HCI has also moved out of the shadows. We recently heard news thet HCI is outselling CI. Howard and I attribute this to the advances made in VMware’s vSAN 6.2 and the appliance-ification of HCI. That and we suppose NVMe SSDs (see above).

HCI makes an awful lot of sense for application clusters that VMware is touting these days. CI was easy but an HCI appliance cluster is much, simpler to deploy and manage

For VMware HCI, vSAN Ready Nodes are available from just about any server vendor in existence. With ready nodes, VARs and distributors can offer an HCI appliance in the channel, just like the majors. Yes, it’s not the same as a vendor supplied appliance, doesn’t have the same level of software or service integration, but it’s enough.

[If you want to learn more, Howard’s is doing a series of deep dive webinars/classes on HCI as part of his friend’s Ivan’s ipSpace.net. The 1st 2hr session was recorded 11 December, part 2 goes live 22 January, and the final installment on 5 February. The 1st session is available on demand to subscribers. Sign up here]

Computional storage finally makes sense

Howard and I 1st saw computational storage at FMS18 and we did a podcast with Scott Shadley of NGD systems. Computational storage is an SSD with spare ARM cores and DRAM that can be used to run any storage intensive, Linux application or Docker container.

Because it’s running in the SSD, it has (even faster than NVMe) lightening fast access to all the data on the SSD. Indeed, And the with 10s to 1000s of computational storage SSDs in a rack, each with multiple ARM cores, means you can have many 1000s of cores available to perform your data intensive processing. Almost like GPUs only for IO access to storage (SPUs?).

We tried this at one vendor in the 90s, executing some database and backup services outboard but it never took off. Then in the last couple of years (Dell) EMC had some VM services that you could run on their midrange systems. But that didn’t seem to take off either.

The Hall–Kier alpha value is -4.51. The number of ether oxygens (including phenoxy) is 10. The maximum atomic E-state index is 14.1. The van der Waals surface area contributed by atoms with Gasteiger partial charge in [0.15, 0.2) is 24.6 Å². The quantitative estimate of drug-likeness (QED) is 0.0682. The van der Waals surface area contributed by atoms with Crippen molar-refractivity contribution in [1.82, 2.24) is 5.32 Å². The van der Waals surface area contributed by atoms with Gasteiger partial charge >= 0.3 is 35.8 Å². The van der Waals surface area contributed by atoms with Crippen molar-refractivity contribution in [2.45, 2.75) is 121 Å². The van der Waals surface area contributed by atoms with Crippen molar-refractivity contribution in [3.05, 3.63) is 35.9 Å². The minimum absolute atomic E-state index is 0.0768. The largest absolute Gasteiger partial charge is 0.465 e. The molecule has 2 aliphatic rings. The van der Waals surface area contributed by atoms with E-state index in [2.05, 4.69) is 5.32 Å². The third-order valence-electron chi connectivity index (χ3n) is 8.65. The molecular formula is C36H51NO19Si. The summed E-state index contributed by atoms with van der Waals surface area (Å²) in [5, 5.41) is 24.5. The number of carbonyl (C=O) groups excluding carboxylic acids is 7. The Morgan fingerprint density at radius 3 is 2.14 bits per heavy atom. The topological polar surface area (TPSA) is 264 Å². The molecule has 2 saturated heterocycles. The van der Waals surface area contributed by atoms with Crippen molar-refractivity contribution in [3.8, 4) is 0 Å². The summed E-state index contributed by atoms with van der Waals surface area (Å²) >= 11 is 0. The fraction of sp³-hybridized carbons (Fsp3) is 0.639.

The computational storage we’ve seen all run Linux. And with todays data intensive applications coming from everywhere these days, and all the spare processing power in SSDs, it might finally make sense.

Futures

Finally, we turned to what we see coming in 2019. Howard was at an Intel Analyst event where they discussed Optane DIMMs. Our last podcast of 2018 was with Brian Bulkowski of Aerospike who discussed what Optane DIMMs will mean for high performance database systems and just about any memory intensive server application. For example, affordable, 6TB memory servers will be coming out shortly. What you can do with 6TB of memory is another question….

Howard Marks, Founder and Chief Scientist, DeepStorage

Howard Marks is the Founder and Chief Scientist of DeepStorage, a prominent blogger at Deep Storage Blog and can be found on twitter @DeepStorageNet.

Raymond Lucchesi, Founder and President, Silverton Consulting

Ray Lucchesi is the President and Founder of Silverton Consulting, a prominent blogger at RayOnStorage.com, and can be found on twitter @RayLucchesi. Signup for SCI’s free, monthly e-newsletter here.